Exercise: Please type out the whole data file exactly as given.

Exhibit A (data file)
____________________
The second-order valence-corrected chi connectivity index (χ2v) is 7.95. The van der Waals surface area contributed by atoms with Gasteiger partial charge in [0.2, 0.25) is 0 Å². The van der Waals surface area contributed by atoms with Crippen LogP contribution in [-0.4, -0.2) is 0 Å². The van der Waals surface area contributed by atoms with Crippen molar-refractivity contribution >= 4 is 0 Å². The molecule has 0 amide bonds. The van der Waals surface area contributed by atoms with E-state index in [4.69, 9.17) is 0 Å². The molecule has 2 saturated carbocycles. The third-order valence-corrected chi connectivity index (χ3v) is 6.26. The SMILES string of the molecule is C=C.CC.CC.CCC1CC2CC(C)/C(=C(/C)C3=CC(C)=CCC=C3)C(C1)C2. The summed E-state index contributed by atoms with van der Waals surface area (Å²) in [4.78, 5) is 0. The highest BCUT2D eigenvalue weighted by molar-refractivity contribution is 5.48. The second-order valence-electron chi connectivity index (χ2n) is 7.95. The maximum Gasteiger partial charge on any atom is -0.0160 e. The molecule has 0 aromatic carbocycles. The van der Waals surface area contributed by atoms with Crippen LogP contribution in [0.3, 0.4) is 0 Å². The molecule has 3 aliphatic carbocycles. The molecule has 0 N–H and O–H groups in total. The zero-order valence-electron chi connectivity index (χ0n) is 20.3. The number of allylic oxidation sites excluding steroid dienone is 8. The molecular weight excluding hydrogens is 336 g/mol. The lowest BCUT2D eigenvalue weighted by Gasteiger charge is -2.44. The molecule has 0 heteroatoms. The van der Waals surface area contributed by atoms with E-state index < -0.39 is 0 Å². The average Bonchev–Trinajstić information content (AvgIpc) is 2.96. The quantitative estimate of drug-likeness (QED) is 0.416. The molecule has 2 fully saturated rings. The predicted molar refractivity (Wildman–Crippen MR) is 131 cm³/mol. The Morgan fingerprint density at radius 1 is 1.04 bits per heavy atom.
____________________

The second-order valence-corrected chi connectivity index (χ2v) is 7.95. The van der Waals surface area contributed by atoms with Gasteiger partial charge in [0.2, 0.25) is 0 Å². The van der Waals surface area contributed by atoms with Crippen LogP contribution in [-0.4, -0.2) is 0 Å². The van der Waals surface area contributed by atoms with Crippen molar-refractivity contribution >= 4 is 0 Å². The molecule has 0 amide bonds. The van der Waals surface area contributed by atoms with E-state index in [4.69, 9.17) is 0 Å². The molecule has 2 saturated carbocycles. The third-order valence-corrected chi connectivity index (χ3v) is 6.26. The SMILES string of the molecule is C=C.CC.CC.CCC1CC2CC(C)/C(=C(/C)C3=CC(C)=CCC=C3)C(C1)C2. The summed E-state index contributed by atoms with van der Waals surface area (Å²) in [4.78, 5) is 0. The highest BCUT2D eigenvalue weighted by molar-refractivity contribution is 5.48. The second-order valence-electron chi connectivity index (χ2n) is 7.95. The maximum Gasteiger partial charge on any atom is -0.0160 e. The molecule has 0 aromatic carbocycles. The van der Waals surface area contributed by atoms with Crippen LogP contribution in [0.3, 0.4) is 0 Å². The molecule has 3 aliphatic carbocycles. The molecule has 0 N–H and O–H groups in total. The zero-order valence-electron chi connectivity index (χ0n) is 20.3. The number of allylic oxidation sites excluding steroid dienone is 8. The molecular weight excluding hydrogens is 336 g/mol. The lowest BCUT2D eigenvalue weighted by Gasteiger charge is -2.44. The molecule has 0 heteroatoms. The van der Waals surface area contributed by atoms with E-state index < -0.39 is 0 Å². The average Bonchev–Trinajstić information content (AvgIpc) is 2.96. The quantitative estimate of drug-likeness (QED) is 0.416. The molecule has 2 fully saturated rings. The predicted molar refractivity (Wildman–Crippen MR) is 131 cm³/mol. The Morgan fingerprint density at radius 1 is 1.04 bits per heavy atom.